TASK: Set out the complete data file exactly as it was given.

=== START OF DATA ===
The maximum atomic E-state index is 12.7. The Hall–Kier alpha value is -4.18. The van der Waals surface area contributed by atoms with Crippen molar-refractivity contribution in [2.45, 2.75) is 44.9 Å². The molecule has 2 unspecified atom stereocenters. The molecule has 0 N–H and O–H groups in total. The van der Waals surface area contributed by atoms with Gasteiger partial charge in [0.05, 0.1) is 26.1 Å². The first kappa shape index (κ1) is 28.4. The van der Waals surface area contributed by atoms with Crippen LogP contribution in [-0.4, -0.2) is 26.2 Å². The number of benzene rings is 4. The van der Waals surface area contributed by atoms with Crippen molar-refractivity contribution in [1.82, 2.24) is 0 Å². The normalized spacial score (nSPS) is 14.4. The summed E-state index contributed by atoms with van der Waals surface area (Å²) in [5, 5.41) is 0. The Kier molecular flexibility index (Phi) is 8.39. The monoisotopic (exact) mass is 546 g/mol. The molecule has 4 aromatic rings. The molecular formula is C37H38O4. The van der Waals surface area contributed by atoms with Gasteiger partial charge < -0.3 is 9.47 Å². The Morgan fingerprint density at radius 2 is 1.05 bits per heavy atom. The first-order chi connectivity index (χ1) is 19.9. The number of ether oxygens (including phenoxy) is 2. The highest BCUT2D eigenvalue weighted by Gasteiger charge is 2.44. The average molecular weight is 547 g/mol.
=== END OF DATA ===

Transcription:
The maximum atomic E-state index is 12.7. The Hall–Kier alpha value is -4.18. The van der Waals surface area contributed by atoms with Crippen molar-refractivity contribution in [2.45, 2.75) is 44.9 Å². The molecule has 2 unspecified atom stereocenters. The molecule has 0 N–H and O–H groups in total. The van der Waals surface area contributed by atoms with Gasteiger partial charge in [0.05, 0.1) is 26.1 Å². The first kappa shape index (κ1) is 28.4. The van der Waals surface area contributed by atoms with Crippen LogP contribution in [-0.4, -0.2) is 26.2 Å². The number of benzene rings is 4. The van der Waals surface area contributed by atoms with Crippen molar-refractivity contribution in [1.82, 2.24) is 0 Å². The normalized spacial score (nSPS) is 14.4. The summed E-state index contributed by atoms with van der Waals surface area (Å²) in [5, 5.41) is 0. The Kier molecular flexibility index (Phi) is 8.39. The monoisotopic (exact) mass is 546 g/mol. The molecule has 4 aromatic rings. The molecular formula is C37H38O4. The van der Waals surface area contributed by atoms with Gasteiger partial charge < -0.3 is 9.47 Å². The Morgan fingerprint density at radius 2 is 1.05 bits per heavy atom. The first-order chi connectivity index (χ1) is 19.9. The number of ether oxygens (including phenoxy) is 2. The highest BCUT2D eigenvalue weighted by Gasteiger charge is 2.44. The average molecular weight is 547 g/mol.